How to Protect Your
Organization from WannaCry
Friday saw the beginning of one of the largest global cyberattacks to date. The malicious software known as WannaCry quickly spread via users unknowingly clicking on an infected link, poorly configured perimeter controls, or via insecure remote desktop sessions. By the end of the weekend, it had crippled multiple international business and government computer systems, most notably Spain’s large telecommunication company, Telefonica, and U.K.’s National Health Service.
WannaCry is yet another example of the criticality of staying up-to-date on server and desktop patching, implementing defense-in-depth, and training your users to recognize and respond to threats. This is the first installment of a three-part series in which we will 1) recommend some immediate actions you should be taking, 2) tactical action items to further your defensive posture, and 3) strategic action items to make your environment proactively resilient to these types of attacks so that you can focus on more important things for your business.
Nine Steps to Protect Your Organization from WannaCry
- Do Not Open Any Suspicious Email: Many organizations are surprised to learn their users are often the weakest link in your cyber security. Be sure to remind your users not to open any suspicious emails or attachments. If in doubt, do not open.
- Make Sure You Are Up-to-date: Make sure you are up to date on all Windows patches for your servers and workstations. In particular, ensure that you have MS17-010 installed.
- Patch or Retire Unsupported Operating Systems: If you have older, unsupported operating systems (e.g. Windows XP, Windows Server 2003), patch those as well with MS17-010. Microsoft made an exception to release the patch for unsupported operating systems due to the massive impact of the WannaCry malware. If you do not need the older operating systems, retire them. Consider isolating them with strict access control if there is a limited use for such systems. Even if you are able to patch this particular vulnerability, when a new variant comes out that exploits a different vulnerability, you will again find yourself without adequate protection since Microsoft is not obligated to provide patches for unsupported OS.
- Check Your DNS for access to “kill switch” Domain: Make sure that the “kill switch” domain is reachable from your network. As an alternative, set up a DNS sinkhole and redirect to an internal website with the “kill switch” URL.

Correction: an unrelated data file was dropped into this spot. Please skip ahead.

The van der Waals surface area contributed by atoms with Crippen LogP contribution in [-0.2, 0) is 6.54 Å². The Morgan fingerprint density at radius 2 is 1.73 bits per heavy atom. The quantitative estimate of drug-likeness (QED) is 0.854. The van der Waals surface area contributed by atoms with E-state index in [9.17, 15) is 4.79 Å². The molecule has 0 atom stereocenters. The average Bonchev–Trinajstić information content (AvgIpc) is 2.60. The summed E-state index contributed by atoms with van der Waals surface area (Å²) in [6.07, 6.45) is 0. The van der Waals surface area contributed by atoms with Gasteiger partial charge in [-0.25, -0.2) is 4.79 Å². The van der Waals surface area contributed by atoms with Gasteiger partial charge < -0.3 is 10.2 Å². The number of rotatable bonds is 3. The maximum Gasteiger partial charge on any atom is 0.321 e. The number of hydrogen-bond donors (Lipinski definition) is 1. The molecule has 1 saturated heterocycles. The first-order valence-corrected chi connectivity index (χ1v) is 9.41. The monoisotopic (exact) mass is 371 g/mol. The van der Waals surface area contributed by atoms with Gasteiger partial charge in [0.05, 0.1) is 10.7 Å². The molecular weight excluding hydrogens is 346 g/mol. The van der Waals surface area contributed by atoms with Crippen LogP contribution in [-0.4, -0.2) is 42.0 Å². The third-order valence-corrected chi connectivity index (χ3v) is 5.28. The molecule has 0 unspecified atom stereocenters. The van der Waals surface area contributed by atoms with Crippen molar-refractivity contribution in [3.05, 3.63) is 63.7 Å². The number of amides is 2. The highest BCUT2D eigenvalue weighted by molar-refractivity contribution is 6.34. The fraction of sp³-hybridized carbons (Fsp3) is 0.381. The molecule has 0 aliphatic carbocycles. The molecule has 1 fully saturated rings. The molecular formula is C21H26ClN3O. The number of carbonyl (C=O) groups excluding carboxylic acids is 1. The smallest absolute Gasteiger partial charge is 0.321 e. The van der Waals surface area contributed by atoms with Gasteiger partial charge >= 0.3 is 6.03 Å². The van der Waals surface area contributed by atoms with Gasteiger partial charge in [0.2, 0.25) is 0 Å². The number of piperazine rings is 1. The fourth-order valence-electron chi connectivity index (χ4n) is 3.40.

- Disable SMBv1: If you are unable to patch, or as an added layer of defense, test and disable SMBv1 if it is not required in your environment. Follow Microsoft’s guidance for your operating system. Be sure to test your applications and services thoroughly to minimize operational impact.
- Check Your Perimeter Defense: Your firewalls should be configured to deny all inbound traffic by default and allow only the necessary ports. Block 139 and 445 TCP from the outside: There is rarely a good (if any) business reason that those ports should be open to the world. If you have an IPS or other deep packet inspection engine, ensure the signatures are up-to-date. Check with your vendor to see if they have provided a signature specifically for the WannaCry malware.
- Check Host-based Malware Solutions: Ensure all of your host-based anti-virus and anti-malware solutions are up to date with the latest signatures and definitions.
- Check Spam Filters: Ensure your spam filters are up-to-date with the latest signatures and definitions.
- Remind Your Users Not to Open Any Suspicious Emails or Attachments: This is not a typo. It’s repeated from #1 due to the importance of this step.
WannaCry will be contained, but variants are already in the works. In our second and third installments of this series, we will discuss additional tactical steps and strategic plans that every organization should consider to proactively protect themselves from an attack that they should assume is coming.
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